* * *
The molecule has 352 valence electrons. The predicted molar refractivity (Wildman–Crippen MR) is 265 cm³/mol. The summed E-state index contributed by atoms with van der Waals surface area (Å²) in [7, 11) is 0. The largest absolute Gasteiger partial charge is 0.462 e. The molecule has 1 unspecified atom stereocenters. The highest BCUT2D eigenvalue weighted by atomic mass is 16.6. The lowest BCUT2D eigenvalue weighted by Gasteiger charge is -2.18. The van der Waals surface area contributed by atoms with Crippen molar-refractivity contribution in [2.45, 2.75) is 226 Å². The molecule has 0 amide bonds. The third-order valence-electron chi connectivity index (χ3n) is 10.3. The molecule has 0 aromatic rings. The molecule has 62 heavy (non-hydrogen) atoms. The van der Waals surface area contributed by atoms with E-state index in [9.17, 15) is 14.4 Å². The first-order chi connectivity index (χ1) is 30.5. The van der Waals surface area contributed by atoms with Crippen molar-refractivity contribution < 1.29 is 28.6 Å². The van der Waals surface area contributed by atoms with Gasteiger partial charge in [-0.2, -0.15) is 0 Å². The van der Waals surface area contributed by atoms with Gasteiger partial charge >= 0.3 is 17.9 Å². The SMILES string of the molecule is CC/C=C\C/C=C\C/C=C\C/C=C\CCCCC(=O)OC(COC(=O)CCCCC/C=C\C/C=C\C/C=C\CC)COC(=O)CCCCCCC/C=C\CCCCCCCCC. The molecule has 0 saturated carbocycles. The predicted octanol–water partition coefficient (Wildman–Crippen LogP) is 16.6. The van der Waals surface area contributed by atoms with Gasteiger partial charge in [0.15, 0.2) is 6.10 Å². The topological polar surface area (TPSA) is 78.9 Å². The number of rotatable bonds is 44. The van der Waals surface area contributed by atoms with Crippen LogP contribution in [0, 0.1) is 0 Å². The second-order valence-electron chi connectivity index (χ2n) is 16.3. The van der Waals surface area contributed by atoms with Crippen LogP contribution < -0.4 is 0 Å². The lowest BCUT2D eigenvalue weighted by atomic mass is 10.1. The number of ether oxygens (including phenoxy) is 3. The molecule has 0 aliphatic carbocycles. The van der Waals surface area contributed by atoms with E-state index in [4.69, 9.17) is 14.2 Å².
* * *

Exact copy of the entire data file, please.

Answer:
The molecule has 352 valence electrons. The predicted molar refractivity (Wildman–Crippen MR) is 265 cm³/mol. The summed E-state index contributed by atoms with van der Waals surface area (Å²) in [7, 11) is 0. The largest absolute Gasteiger partial charge is 0.462 e. The molecule has 1 unspecified atom stereocenters. The highest BCUT2D eigenvalue weighted by atomic mass is 16.6. The lowest BCUT2D eigenvalue weighted by Gasteiger charge is -2.18. The van der Waals surface area contributed by atoms with Crippen molar-refractivity contribution in [2.45, 2.75) is 226 Å². The molecule has 0 amide bonds. The third-order valence-electron chi connectivity index (χ3n) is 10.3. The molecule has 0 aromatic rings. The molecule has 62 heavy (non-hydrogen) atoms. The van der Waals surface area contributed by atoms with E-state index in [9.17, 15) is 14.4 Å². The first-order chi connectivity index (χ1) is 30.5. The van der Waals surface area contributed by atoms with Crippen molar-refractivity contribution < 1.29 is 28.6 Å². The van der Waals surface area contributed by atoms with Gasteiger partial charge in [-0.2, -0.15) is 0 Å². The van der Waals surface area contributed by atoms with Gasteiger partial charge >= 0.3 is 17.9 Å². The SMILES string of the molecule is CC/C=C\C/C=C\C/C=C\C/C=C\CCCCC(=O)OC(COC(=O)CCCCC/C=C\C/C=C\C/C=C\CC)COC(=O)CCCCCCC/C=C\CCCCCCCCC. The molecule has 0 saturated carbocycles. The predicted octanol–water partition coefficient (Wildman–Crippen LogP) is 16.6. The van der Waals surface area contributed by atoms with Gasteiger partial charge in [0.15, 0.2) is 6.10 Å². The topological polar surface area (TPSA) is 78.9 Å². The number of rotatable bonds is 44. The van der Waals surface area contributed by atoms with Crippen LogP contribution in [0, 0.1) is 0 Å². The second-order valence-electron chi connectivity index (χ2n) is 16.3. The van der Waals surface area contributed by atoms with Crippen LogP contribution < -0.4 is 0 Å². The lowest BCUT2D eigenvalue weighted by atomic mass is 10.1. The number of ether oxygens (including phenoxy) is 3. The molecule has 0 aliphatic carbocycles. The van der Waals surface area contributed by atoms with E-state index in [4.69, 9.17) is 14.2 Å².